Vince: This is a well-documented difference in theology between traditional Christianity that has roots from the Nicene Creed and Mormonism. Mormons believe that God the Father and Jesus are distinct personages, each with a perfect, glorified physical body. Yet we believe that they are absolutely one in purpose, therefore their Word is one and the same.
I believe another doctrinal difference is that Mormons believe in accounts from Latter-day scriptures that describe things that Jesus did like appearing in ancient America as well as to Joseph Smith in 1820. Obviously evangelicals do not accept these accounts.
Despite doctrinal differences like these, as one takes the time to examine the messages ascribed to Jesus that come from both the evangelical and Mormon camps, Jesus’s teachings on how we ought to conduct our lives are, for all intents and purposes, the same. What do you think, is that too much of a reach?
Joe: I think you’ve touched on an important question, one often elided over in Mormon-evangelical discussions. To frame it rather simplistically, I thing we could put the question as: Sure we disagree on the Trinity, but does that affect how we conduct our lives or view Jesus’s teachings?
I think it does, because I believe the Trinity is absolutely essential for faithful living. From the evangelical perspective, it is only through the Trinity’s outworking of redemption that we find the Father providing a substitute in love, the Son purchasing the forgiveness of our sins and the imputation of his righteousness, and the Spirit empowering us to do good works. Our good works have been prepared beforehand by the Father, come out of gratitude for the accomplished salvation secured in Christ, and are sustained through the ministry of the Holy Spirit. As a result, how we conduct our lives completely depends on the Trinity.
On a related point, it seems to me that the nature of salvation itself could be understood differently depending on how we think the Son is related to the Father. For instance, the evangelical account is that sonship exists in God and is made available to us by incarnation and atonement. The incarnation and atonement could not have come through any other “Son of God” because the Son has eternally existed within the community of the Trinity. Because you consider God the Father and Jesus to be distinct personages, do you think it is theoretically possible for the Father to have created a different son to carry out the salvific tasks of Jesus?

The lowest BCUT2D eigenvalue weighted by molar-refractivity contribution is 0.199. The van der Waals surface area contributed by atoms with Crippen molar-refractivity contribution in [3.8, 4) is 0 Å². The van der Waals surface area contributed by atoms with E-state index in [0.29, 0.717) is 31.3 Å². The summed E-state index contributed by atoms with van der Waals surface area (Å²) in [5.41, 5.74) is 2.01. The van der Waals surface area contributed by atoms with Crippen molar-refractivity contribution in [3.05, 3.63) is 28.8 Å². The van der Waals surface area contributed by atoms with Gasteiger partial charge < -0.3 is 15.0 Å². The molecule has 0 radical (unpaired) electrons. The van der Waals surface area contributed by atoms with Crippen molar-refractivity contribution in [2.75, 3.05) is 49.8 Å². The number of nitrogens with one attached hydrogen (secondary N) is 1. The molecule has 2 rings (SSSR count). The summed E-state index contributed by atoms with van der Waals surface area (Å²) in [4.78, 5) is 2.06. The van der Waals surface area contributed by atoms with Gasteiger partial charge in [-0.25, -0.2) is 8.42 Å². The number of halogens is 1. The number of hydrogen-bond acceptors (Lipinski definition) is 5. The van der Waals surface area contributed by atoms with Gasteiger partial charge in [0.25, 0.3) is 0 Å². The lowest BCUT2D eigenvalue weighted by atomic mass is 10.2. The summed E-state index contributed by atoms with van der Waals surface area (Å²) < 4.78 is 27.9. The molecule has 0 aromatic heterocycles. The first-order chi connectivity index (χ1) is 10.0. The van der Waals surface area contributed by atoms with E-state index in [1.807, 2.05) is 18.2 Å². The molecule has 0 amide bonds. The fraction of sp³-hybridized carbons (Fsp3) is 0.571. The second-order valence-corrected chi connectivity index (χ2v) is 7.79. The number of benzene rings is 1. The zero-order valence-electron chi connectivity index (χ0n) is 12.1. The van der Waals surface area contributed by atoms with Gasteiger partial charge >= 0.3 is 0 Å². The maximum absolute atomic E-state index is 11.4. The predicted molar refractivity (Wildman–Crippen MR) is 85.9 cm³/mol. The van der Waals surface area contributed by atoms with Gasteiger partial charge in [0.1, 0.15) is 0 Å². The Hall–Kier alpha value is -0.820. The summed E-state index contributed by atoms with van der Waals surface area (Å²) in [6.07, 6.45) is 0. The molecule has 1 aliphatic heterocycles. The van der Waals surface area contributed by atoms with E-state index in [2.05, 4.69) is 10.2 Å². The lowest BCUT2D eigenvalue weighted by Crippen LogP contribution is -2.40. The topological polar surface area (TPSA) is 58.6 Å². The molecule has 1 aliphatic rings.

I don’t think that is possible as God is the same yesterday, today, and forever, and his plan for us is perfect and complete and the role of the Son has been and is forever fixed.
And just to touch on your response to how our views on the doctrine of the Trinity affect how we conduct our lives, I think Mormon sensibility (and practice in regular worship) is weighted heavily towards focusing on what Jesus said as the Savior of the world versus understanding the exact doctrinal nature of the physics of God. The grace of God is no respecter of persons in terms of whether we are poor, rich, black or white, male or female, educated or uneducated, so I feel that all Christians (including Mormons) should share a similar hierarchy of values. Meaning, following the commandment to love God with all our heart, might, and mind is higher in the hierarchy than to be able to recite the historical background and content of the Nicene Creed.
That's a helpful clarification, Vince. Obviously, our views differ quite radically on that point. No doubt if we kept digging we could find further areas of agreement and disagreement, but we have to stop somewhere. This exchange has been helpful in deepening my understanding of the Mormon views on Jesus, so I appreciate you taking the time to engage in this dialogue.
Thank you for the opportunity, Joe. I’m grateful for our friendship and the fact that faith plays such an important part in our respective lives certainly deepens the kinship I have for you. I see great value in respectful dialogue among people of faith that tackle these types of topics, and I welcome more such conversations in the future.